As April 15th approaches each year, most Americans turn to the serious work of preparing their tax returns. Some of us have at least briefly entertained the idea of fudging a number, hoping that the IRS would never find out. Our tax system is, in part, an honor system that relies on taxpayers to tell the truth and adequately keep track of their finances. And yet, to paraphrase Madison, if people were angels, government (not to mention taxes) would be unnecessary. The reality is that people and corporations lie about their finances, and often expend a great deal of effort to avoid paying taxes. Not only is this behavior illegal, but it offends the average citizen’s sense of fairness. The recent debate about the presidential candidates’ tax returns is simply a by-product of the average honest taxpayer’s interest in making sure a contender for the Oval Office plays (and pays) fairly.

Of course, the IRS is not equipped to discover every instance where someone has not played fair, and so it has dangled increasingly attractive carrots in front of would-be whistleblowers, to encourage the reporting of tax fraud. Congress recently passed the IRS Whistleblower Statute, which rewards individuals who report Tax Fraud with a percentage of the monies and penalties recovered. And based on the experience of Bradley Birkenfeld, the IRS intends to be incredibly forgiving of whistleblowers that knew about tax fraud because they were perpetrating it themselves.

Birkenfeld was a banking executive at UBS Warburg, a Swiss Bank. In 2007, he voluntarily approached the IRS with information about UBS’s illegal tax shelters. But Birkenfeld himself continued to advise his own clients to do illegal things with their money, most notably Russian billionaire Igor Olenikov. Because of Birkenfeld’s illegal actions as banker, he was imprisoned. Later, Olenikov tried to sue both UBS and Birkenfeld for giving him fraudulent tax advice, but the suit was dismissed against Birkenfeld. See Olenikov v. UBS AG, 2012 WL 1192911 (C.D. Cal. 2012).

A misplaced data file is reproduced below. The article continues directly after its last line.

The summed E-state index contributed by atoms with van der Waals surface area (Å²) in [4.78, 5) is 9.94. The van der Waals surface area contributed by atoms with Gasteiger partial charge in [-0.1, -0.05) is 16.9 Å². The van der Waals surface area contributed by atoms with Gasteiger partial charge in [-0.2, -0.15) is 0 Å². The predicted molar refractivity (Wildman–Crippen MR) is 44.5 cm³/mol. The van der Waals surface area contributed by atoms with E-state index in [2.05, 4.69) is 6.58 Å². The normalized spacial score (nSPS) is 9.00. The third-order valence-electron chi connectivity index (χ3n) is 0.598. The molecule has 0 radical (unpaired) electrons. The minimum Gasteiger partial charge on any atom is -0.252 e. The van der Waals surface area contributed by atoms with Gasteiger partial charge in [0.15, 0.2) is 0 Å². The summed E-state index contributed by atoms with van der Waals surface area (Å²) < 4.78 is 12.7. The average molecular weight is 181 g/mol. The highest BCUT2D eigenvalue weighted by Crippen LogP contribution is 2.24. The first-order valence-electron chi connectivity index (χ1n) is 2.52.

Initially, Birkenfeld was not treated as a hero by the IRS, as indicated by his time in “Club Fed.” It was unclear whether the IRS would consider him a whistleblower or just a mere “tipster.” There was some question about whether his part in UBS’s illegal activity precluded his receipt of a whistleblower award.

Finally, on September 11, 2012, legal counsel for Birkenfeld announced that the IRS would award Birkenfeld $104 Million, under 26 USC § 7623(b). They also released him from prison, presumably to avoid sending a “mixed message.” The award that Birkenfeld is set to receive is the largest-ever tax fraud whistleblower award. The practical reasons for such a giant award are clear: the government needs help to catch tax evaders. And when there is somebody out there like Birkenfeld, privy to illegal practices, perhaps needing incentive to come forward, the IRS knows that the prospect of a huge reward might offset the negative consequences of coming forward. Those 104 Million dollars are, as one of Birkenfeld’s attorneys suggests, “104 million reasons” to report tax fraud. The IRS and the United States continue to litigate against UBS.

If you’re aware of significant tax fraud and attracted to the potential rewards for being helpful to the government, the IRS provides a fairly straightforward form that you may use to submit your knowledge of the fraud. The entire process is not straightforward, however, and experienced tax attorneys and whistleblower, or “qui tam” lawyers are essential companions along the way.